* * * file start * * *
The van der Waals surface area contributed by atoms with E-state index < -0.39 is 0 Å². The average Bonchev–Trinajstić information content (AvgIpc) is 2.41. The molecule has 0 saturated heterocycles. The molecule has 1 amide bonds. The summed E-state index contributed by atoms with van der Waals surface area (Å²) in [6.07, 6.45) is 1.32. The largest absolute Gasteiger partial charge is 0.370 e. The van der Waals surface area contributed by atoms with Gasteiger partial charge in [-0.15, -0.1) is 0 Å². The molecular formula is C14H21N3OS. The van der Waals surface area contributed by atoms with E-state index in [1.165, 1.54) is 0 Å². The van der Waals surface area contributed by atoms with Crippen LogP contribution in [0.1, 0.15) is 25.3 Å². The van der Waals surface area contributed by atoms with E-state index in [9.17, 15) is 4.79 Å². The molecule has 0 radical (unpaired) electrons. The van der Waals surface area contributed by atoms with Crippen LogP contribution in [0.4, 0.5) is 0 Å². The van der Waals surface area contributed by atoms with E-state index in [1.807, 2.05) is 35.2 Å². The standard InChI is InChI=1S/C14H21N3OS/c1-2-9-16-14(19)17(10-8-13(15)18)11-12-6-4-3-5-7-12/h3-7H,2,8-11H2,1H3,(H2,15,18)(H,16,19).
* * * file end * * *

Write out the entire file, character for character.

The van der Waals surface area contributed by atoms with E-state index < -0.39 is 0 Å². The average Bonchev–Trinajstić information content (AvgIpc) is 2.41. The molecule has 0 saturated heterocycles. The molecule has 1 amide bonds. The summed E-state index contributed by atoms with van der Waals surface area (Å²) in [6.07, 6.45) is 1.32. The largest absolute Gasteiger partial charge is 0.370 e. The van der Waals surface area contributed by atoms with Gasteiger partial charge in [-0.15, -0.1) is 0 Å². The molecular formula is C14H21N3OS. The van der Waals surface area contributed by atoms with E-state index in [1.165, 1.54) is 0 Å². The van der Waals surface area contributed by atoms with Crippen LogP contribution in [0.1, 0.15) is 25.3 Å². The van der Waals surface area contributed by atoms with E-state index in [9.17, 15) is 4.79 Å². The molecule has 0 radical (unpaired) electrons. The van der Waals surface area contributed by atoms with Crippen LogP contribution in [0.4, 0.5) is 0 Å². The van der Waals surface area contributed by atoms with E-state index in [1.807, 2.05) is 35.2 Å². The standard InChI is InChI=1S/C14H21N3OS/c1-2-9-16-14(19)17(10-8-13(15)18)11-12-6-4-3-5-7-12/h3-7H,2,8-11H2,1H3,(H2,15,18)(H,16,19).